KHN Morning Briefing

Summaries of health policy coverage from major news organizations

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As ACA Emerges From The Rubble Intact, Attention Shifts To Enrollment Season

Many questions remain about what exactly the enrollment period will look like, and if President Donald Trump and his administration will try to undermine sign-ups. Meanwhile, the damage may already be done to the individual marketplace following months of uncertainty.

The Washington Post: The First Affordable Care Act Enrollment Season Of The Trump Era Is Still A Mystery
As the fate of the Affordable Care Act dangled dramatically in the Senate last month, the Trump administration abruptly canceled contracts with two companies that have helped thousands of Americans in 18 cities find health plans under the law. The suspension of the $22 million contracts, which ends enrollment fairs and insurance sign-ups in public libraries, is one of the few public signs of how an administration eager to kill the law will run the ACA’s approaching fifth enrollment season. (Goldstein and Winfield Cunningham, 8/6)

The Associated Press: Trump's Role Shifts To Caretaker As Health Repeal Stalls
With Republicans unable to advance a health care bill in Congress, President Donald Trump's administration may find itself in an awkward role as caretaker of the Affordable Care Act, which he still promises to repeal and replace. The Constitution says presidents "shall take care that the laws be faithfully executed." So as long as former President Barack Obama's law is on the books, that doesn't seem to leave much choice for Trump, even if he considers the law to be "a disaster." (8/7)

Milwaukee Journal Sentinel: Move Threatened By Trump Could Create Turmoil In The Obamacare Market
President Donald Trump appears inclined to send rates soaring for at least some health plans sold directly to individuals and families next year, a move that could make health insurance far more expensive for millions of people who don’t get federal subsidies through the Affordable Care Act. Although congressmen from both parties are discussing ways to prevent such a shock in the marketplaces set up by the law, Trump tweeted last weekend that he wants to “let ObamaCare implode.” (Boulton, 8/4)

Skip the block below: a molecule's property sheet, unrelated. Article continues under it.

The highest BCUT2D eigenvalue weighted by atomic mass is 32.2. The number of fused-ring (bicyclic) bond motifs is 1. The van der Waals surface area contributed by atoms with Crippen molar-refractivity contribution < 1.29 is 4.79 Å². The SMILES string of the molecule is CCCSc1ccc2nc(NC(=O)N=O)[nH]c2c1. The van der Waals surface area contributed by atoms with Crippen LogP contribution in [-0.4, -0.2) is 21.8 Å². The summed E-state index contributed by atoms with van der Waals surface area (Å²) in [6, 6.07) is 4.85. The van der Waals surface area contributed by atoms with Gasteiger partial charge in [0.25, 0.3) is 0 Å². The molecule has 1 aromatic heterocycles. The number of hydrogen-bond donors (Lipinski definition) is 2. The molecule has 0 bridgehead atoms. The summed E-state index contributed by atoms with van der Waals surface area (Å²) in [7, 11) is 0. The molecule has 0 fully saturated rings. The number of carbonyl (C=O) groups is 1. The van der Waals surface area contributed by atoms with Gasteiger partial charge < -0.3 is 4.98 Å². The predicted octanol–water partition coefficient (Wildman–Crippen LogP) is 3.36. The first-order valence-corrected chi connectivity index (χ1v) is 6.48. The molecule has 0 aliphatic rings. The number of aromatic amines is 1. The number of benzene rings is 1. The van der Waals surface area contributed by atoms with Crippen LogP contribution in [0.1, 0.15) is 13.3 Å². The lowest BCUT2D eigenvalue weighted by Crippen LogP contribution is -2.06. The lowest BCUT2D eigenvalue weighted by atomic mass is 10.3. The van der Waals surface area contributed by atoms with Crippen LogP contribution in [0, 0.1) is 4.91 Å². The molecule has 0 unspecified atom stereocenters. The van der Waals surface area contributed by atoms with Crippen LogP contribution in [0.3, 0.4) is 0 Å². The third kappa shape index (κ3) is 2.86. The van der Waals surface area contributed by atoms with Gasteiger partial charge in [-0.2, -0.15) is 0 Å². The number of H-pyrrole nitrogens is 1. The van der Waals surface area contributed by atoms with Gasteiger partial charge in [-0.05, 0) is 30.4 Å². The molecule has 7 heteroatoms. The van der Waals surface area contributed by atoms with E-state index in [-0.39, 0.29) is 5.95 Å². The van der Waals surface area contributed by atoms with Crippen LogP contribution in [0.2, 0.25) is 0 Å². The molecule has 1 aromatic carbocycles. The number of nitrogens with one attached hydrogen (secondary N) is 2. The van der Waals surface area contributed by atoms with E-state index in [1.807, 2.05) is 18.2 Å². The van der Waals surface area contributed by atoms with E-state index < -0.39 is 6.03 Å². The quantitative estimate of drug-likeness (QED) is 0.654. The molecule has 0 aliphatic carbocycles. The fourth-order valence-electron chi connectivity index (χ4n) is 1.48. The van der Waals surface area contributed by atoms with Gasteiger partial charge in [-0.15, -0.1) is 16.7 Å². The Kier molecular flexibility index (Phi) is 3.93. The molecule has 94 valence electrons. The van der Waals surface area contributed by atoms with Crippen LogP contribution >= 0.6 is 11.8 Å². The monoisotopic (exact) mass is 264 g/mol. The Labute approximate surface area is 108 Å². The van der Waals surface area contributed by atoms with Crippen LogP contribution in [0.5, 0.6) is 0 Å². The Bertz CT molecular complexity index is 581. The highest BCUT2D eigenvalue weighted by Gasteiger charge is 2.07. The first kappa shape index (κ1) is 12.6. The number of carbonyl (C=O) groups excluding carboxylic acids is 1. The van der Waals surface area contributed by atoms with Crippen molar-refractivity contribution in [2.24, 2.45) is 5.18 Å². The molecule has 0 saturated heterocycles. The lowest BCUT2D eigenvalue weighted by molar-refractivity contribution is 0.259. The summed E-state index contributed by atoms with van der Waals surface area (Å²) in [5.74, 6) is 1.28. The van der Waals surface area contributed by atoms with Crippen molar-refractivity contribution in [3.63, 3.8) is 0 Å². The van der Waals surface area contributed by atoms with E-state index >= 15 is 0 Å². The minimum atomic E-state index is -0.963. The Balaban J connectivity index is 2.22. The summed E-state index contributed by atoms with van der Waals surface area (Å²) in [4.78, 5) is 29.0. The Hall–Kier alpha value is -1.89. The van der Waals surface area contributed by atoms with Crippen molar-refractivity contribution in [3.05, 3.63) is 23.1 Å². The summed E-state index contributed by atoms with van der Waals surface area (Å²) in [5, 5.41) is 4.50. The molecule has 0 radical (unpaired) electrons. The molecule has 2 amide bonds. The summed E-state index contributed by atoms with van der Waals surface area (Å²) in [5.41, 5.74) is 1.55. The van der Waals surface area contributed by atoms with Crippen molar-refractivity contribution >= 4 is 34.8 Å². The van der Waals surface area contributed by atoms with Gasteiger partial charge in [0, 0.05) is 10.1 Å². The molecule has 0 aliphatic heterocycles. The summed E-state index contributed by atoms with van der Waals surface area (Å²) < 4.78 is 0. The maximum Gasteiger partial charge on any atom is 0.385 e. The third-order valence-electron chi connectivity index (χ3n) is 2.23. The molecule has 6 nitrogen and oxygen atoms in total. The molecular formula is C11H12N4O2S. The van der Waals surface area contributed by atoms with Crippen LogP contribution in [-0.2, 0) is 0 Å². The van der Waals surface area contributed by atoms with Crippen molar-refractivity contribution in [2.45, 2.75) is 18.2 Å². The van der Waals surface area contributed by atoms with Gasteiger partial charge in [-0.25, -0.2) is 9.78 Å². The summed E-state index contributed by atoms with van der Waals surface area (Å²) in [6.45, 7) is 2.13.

Politico: GOP Efforts To Stabilize Obamacare Markets Might Come Too Late
Republicans now say they want to stabilize the distressed Obamacare markets for 2018, but it may be too late. Insurers have warned for months that they need certainty from Washington in order to decide where they will sell Obamacare plans and how much to charge. But after months of fruitless repeal efforts and growing unease over White House threats about pulling funding and undermining the law, the damage may be done. Lawmakers can’t simply flip a bipartisan switch and pass a stabilization plan, particularly since they won’t return to Washington for a month. (Demko, 8/4)

Boston Globe: Mass. Health Insurers Uneasy Over Trump’s Threat To Cut Subsidies
Health insurance subsidies that help about 155,000 lower-income Massachusetts residents pay for their coverage are at risk if President Trump makes good on his threat to cut off the payments promised under the federal Affordable Care Act. ...An abrupt cutoff of the subsidies could further destabilize insurance markets by forcing insurers to raise their rates, which would make insurance less affordable for families on the lower end of the income scale. (Dayal McCluskey, 8/4)

And in other marketplace news —

Houston Chronicle: Insurer Lost $230 Million Last Quarter But Says Texas Market Remains Strong 
Molina Healthcare, one of three health insurers expected to remain on the Affordable Care Act's exchange in Houston next year, announced a $230 million loss in its second quarter. Molina Healthcare this week announced a $230 million loss in its second quarter and said it would stop offering plans on Affordable Care Act exchanges in Utah and Wisconsin. It's also looking at participation levels in other states. (8/4)

New Hampshire Union Leader: Member Medical Cuts Prices In Reaction To Obamacare Increase 
With rates expected to increase an average of 44 percent on the state’s Obamacare exchange, a New Hampshire company has decided to lower its membership prices.  “We want to make health care more accessible and more affordable,” said Nicole Lane, chief operating officer with Member Medical, which was founded by Nick Vailas, also the founder and CEO of Bedford Ambulatory Surgical Center in Bedford. (Houghton, 8/6)

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